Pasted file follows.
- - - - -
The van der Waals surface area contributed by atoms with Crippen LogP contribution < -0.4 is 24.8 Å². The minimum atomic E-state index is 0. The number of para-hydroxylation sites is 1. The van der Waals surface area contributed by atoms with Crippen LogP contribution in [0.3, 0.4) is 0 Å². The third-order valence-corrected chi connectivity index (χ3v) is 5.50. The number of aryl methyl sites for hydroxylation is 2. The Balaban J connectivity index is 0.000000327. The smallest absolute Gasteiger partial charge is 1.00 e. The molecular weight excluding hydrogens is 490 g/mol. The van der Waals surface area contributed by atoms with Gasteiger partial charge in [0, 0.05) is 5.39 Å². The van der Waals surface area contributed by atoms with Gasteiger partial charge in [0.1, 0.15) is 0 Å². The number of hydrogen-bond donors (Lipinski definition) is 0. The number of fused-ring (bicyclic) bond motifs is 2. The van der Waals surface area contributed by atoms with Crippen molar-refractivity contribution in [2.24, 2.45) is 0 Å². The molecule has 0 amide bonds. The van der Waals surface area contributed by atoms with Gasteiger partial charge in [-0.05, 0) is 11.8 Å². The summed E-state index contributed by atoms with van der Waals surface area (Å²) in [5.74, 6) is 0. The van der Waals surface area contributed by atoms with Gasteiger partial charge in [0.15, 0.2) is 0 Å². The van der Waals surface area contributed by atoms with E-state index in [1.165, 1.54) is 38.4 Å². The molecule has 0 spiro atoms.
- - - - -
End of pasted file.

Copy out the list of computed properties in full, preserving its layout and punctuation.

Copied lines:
The van der Waals surface area contributed by atoms with Crippen LogP contribution < -0.4 is 24.8 Å². The minimum atomic E-state index is 0. The number of para-hydroxylation sites is 1. The van der Waals surface area contributed by atoms with Crippen LogP contribution in [0.3, 0.4) is 0 Å². The third-order valence-corrected chi connectivity index (χ3v) is 5.50. The number of aryl methyl sites for hydroxylation is 2. The Balaban J connectivity index is 0.000000327. The smallest absolute Gasteiger partial charge is 1.00 e. The molecular weight excluding hydrogens is 490 g/mol. The van der Waals surface area contributed by atoms with Gasteiger partial charge in [0, 0.05) is 5.39 Å². The van der Waals surface area contributed by atoms with Gasteiger partial charge in [0.1, 0.15) is 0 Å². The number of hydrogen-bond donors (Lipinski definition) is 0. The number of fused-ring (bicyclic) bond motifs is 2. The van der Waals surface area contributed by atoms with Crippen molar-refractivity contribution in [2.24, 2.45) is 0 Å². The molecule has 0 amide bonds. The van der Waals surface area contributed by atoms with Gasteiger partial charge in [-0.05, 0) is 11.8 Å². The summed E-state index contributed by atoms with van der Waals surface area (Å²) in [5.74, 6) is 0. The van der Waals surface area contributed by atoms with Gasteiger partial charge in [0.15, 0.2) is 0 Å². The van der Waals surface area contributed by atoms with E-state index in [1.165, 1.54) is 38.4 Å². The molecule has 0 spiro atoms.